Special Report: US Congress and NY Governor Focus on Nonprofit Sector

In the halls of government, last week was a very interesting time for the nonprofit sector.

The U.S. House of Representatives Ways and Means Subcommittee on Oversight began a series of hearings about the nonprofit sector with an eye toward regulatory reform. There’s an excellent summary in the Venable Nonprofit Alert 

In New York, Governor Cuomo has proposed new regulations capping nonprofit executive compensation, limiting the use of state funds for administrative expenses, and imposing new reporting requirements. If adopted in New York, these regulations could serve as a model for consideration by other states. The New York Nonprofit Press has prepared a terrific summary of the Governor’s proposals, visit.

I’m very tempted to editorialize, but I’m restraining myself, at least for the moment. That doesn’t mean you have to. I invite you to freely share your views of these two news items.

That’s what Michael Rosen says… What do you say?


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2 Comments to “Special Report: US Congress and NY Governor Focus on Nonprofit Sector”

  1. I have been following these events, the New York issue more than the Federal. I am concerned with high salaries and administrative costs, as they take money away from the services for those who need them. When dealing with state and Federal tax money (or funding from any donor, for that matter), it needs to go to services of the clients, and should not be lining the pockets of those in charge of the organizations. Compensation should be fair and reasonable, but when dealing with service organizations, executives should not plan on getting rich. Recently, I have read too many reports of nonprofit executives who have misused the trust of the donors and lived lifestyles one would expect of a major corporate executive or overpaid movie star. I see this as the result of abandoning the ethical behaviors we all should be living by.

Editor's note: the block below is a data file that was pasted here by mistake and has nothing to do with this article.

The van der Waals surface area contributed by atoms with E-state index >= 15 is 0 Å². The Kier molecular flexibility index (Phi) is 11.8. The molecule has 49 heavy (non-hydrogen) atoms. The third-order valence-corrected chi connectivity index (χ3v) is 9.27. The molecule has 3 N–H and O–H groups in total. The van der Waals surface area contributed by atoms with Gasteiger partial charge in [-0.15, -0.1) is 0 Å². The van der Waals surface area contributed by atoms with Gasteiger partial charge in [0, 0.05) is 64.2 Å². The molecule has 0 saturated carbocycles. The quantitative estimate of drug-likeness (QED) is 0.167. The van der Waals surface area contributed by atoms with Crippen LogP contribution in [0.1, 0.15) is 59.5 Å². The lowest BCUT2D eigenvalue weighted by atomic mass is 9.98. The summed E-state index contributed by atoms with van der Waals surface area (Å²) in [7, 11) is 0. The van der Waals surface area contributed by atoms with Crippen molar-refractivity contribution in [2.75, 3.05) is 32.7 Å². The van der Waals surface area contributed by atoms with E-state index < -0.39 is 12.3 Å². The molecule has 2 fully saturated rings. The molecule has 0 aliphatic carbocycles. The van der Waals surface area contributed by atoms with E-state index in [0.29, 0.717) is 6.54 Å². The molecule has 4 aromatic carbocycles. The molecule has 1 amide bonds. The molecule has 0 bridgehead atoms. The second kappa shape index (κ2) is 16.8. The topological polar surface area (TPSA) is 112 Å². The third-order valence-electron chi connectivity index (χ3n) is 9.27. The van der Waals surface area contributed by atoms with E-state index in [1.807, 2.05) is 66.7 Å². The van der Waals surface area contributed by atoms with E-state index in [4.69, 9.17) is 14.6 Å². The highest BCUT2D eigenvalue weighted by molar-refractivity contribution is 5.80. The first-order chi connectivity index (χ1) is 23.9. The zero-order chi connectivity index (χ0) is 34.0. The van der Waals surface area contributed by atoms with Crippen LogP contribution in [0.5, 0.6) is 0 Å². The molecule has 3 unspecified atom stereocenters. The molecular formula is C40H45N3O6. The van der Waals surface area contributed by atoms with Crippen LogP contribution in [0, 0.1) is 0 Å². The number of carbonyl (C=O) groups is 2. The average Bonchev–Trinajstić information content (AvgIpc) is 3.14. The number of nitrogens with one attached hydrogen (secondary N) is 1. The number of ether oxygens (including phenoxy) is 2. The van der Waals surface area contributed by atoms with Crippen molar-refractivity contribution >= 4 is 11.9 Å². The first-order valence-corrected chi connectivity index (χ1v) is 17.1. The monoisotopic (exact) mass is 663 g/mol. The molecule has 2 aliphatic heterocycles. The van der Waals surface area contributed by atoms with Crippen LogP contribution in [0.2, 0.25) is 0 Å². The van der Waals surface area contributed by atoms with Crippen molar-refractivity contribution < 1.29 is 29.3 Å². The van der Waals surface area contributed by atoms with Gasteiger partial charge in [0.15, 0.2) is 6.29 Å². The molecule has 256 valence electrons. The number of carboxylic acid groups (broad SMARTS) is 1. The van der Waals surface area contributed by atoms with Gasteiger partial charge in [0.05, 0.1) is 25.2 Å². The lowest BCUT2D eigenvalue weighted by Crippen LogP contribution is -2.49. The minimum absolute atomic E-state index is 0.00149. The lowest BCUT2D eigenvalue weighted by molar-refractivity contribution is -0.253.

• Richard, thank you for commenting and sharing your passion on this subject. While I agree with you that nonprofit executive compensation should be “fair and reasonable,” I suspect we will disagree about what those terms mean. And, I certainly do not believe that high salaries always “take money away from the services for those who need them.” While undeserved high salaries and bloated administrative budgets do take resources away from those served by the organization, high-salaries paid to exceptional executives that produce results can actually help more people.

      I believe in paying people what they are worth. I do not believe that talented people should have to endure a lower salary just because they work for a nonprofit rather than for-profit organization. If we want efficiently run nonprofits that maximize the number of people they serve, we better be prepared to pay for the talent that will make that happen. Paying mediocre salaries will tend to attract (not always, but often) mediocre staff who will achieve mediocre results.

      I could go on but, instead, I’ll direct you to the far more articulate essays on the subject by Harvard’s Dan Pallotta.

      Finally, I also want to point out that a portion of any donor’s money, whether private or government, is required for reasonable overhead. Donors should not expect that all of their money will go directly to services. Someone needs to pay the electric bill, buy office furniture, etc. Setting an arbitrary cap on how much of each dollar can go to administrative expenses is problematic. Depending on where an organization is in its lifecycle will greatly impact the ratio of administrative to service expenses. Other factors will also impact the ratio. This is one reason that the US Supreme Court found such government mandated caps to be unconstitutional back in the 1980s. While the proposed regulations skirt around the Supreme Court decision, they are nevertheless wrong-headed. The proposed regulations offer an overly simplistic solution to a complex challenge. While we want our nonprofits to run efficiently and effectively, we should find a better way.

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